76

I have searched google, I've searched this website, I've searched using various terms, phrases, using quotes and without quotes and I cannot find the answer to this seemingly easy thing to do.

How do you mount a hard disk from the command line as read-only? I don't want or need a link to the man page, I want the exact thing I will have to type in if the following is true:

  • disk to mount is on /dev/sda
  • it is 2 TB -it is critical that I mount it read-only and not read-write. Very critical.
  • I'm doing it from a live ubuntu cd so I have no business to edit the fstab or any file for that matter
111

You do not mount /dev/sda, that refers to the entire disk. You mount /dev/sda1 or whatever partition you want.

Make a mount point, call it anything you like.

sudo mkdir /media/2tb

Mount

sudo mount -o ro /dev/sda1 /media/2tb

When your done, you should unmount the disk

sudo umount /media/2tb

See man mount or https://help.ubuntu.com/community/Fstab

11

I am plugging a USB connected drive into Ubuntu 12.04 and the system is mounting it automatically. In Terminal, if I just say mount it shows me the current info. I want to remount it read-only.

Extrapolated from man mount(8):

sudo mount -o remount,ro /dev/sdb4 /media/HP_TOOLS

Seemed to work nicely. Had to do it for each automounted partition.

8

When mounting the filesystem read-only, some trouble may happen. The system may try to write into the device anyway and fail.

For that reason the noload flag may be used, to notify to the system that the disk is blocked.

The best solution I found was:

sudo mount -o ro,noload /dev/sda1 /media/2tb

The manual of mount(8) explains this options as follows:

-r, --read-only

Mount the filesystem read-only. A synonym is -o ro.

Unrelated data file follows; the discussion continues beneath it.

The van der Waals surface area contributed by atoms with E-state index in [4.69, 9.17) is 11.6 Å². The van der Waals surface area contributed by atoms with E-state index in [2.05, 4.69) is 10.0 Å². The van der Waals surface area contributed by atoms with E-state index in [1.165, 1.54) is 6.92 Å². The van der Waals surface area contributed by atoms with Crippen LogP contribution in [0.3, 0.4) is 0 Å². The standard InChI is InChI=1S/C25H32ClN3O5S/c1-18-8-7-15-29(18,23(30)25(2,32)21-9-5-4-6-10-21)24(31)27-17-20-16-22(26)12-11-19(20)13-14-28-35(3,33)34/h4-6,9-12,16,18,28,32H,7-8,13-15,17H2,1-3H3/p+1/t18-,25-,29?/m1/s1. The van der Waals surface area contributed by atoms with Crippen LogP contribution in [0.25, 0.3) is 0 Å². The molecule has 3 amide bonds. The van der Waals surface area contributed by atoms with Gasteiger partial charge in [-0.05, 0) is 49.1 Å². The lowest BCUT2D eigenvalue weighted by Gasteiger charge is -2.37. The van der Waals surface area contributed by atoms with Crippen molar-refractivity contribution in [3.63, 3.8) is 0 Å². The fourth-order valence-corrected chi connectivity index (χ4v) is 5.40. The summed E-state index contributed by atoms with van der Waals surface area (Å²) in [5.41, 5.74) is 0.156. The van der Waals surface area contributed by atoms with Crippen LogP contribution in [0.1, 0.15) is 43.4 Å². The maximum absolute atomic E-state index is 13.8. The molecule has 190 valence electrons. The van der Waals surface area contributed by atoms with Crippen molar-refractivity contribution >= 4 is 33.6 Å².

Note that, depending on the filesystem type, state and kernel behavior, the system may still write to the device. For example, Ext3 or ext4 will replay its journal if the filesystem is dirty. To prevent this kind of write access, you may want to mount ext3 or ext4 filesystem with ro,noload mount options or set the block device to read-only mode, see command blockdev(8).

[…]

norecovery/noload

Don't load the journal on mounting. Note that if the filesystem was not unmounted cleanly, skipping the journal replay will lead to the filesystem containing inconsistencies that can lead to any number of problems.

For more info see the great explanation in “How to Mount Dirty EXT4 File Systems” on the SANS Digital Forensics and Incident Response Blog.

2

Step 1: After connecting the disk to the machine, give the command below to see what it shows the disk as.

sudo fdisk -l

It will show the disk as /dev/sda or /dev/sdb with a partion table.

Disk /dev/sdb: 7.5 GiB, 8053063680 bytes, 15728640 sectors
Units: sectors of 1 * 512 = 512 bytes
Sector size (logical/physical): 512 bytes / 512 bytes
I/O size (minimum/optimal): 512 bytes / 512 bytes
Disklabel type: dos

Disk identifier: 0x0e0e8e70

    Device     Boot   Start     End Sectors  Size Id Type
    /dev/sdb1  *          0 2902111 2902112  1.4G  0 Empty
    /dev/sdb2       2888004 2892739    4736  2.3M ef EFI (FAT-12/16/32)

Step 2: Execute the command below to see where it is mounted. For example,

$ sudo df -HT

Filesystem                  Type      Size  Used Avail Use% Mounted on
udev                        devtmpfs  4.2G     0  4.2G   0% /dev 
tmpfs                       tmpfs     829M   10M  819M   2% /run
/dev/mapper/ubuntu--vg-root ext4      484G  149G  311G  33% /
tmpfs                       tmpfs     4.2G   20M  4.2G   1% /dev/shm
tmpfs                       tmpfs     5.3M  4.1k  5.3M   1% /run/lock
tmpfs                       tmpfs     4.2G     0  4.2G   0% /sys/fs/cgroup
/dev/sda1                   ext2      495M  111M  359M  24% /boot
/dev/sdb1                   iso9660   1.5G  1.5G     0 100% /media/username/Ubuntu

Step 3: Finally execute the command below to remount it as an ro only.

sudo mount -o remount,ro /dev/sdb1   /media/username/Ubuntu
  • This only applies to the Desktop versions, where /media/username/... is the mountpoint for the user for USB drive mounts, etc. If you are not using a GUI, then step 2 will not help you. – Thomas Ward Nov 14 '16 at 16:02

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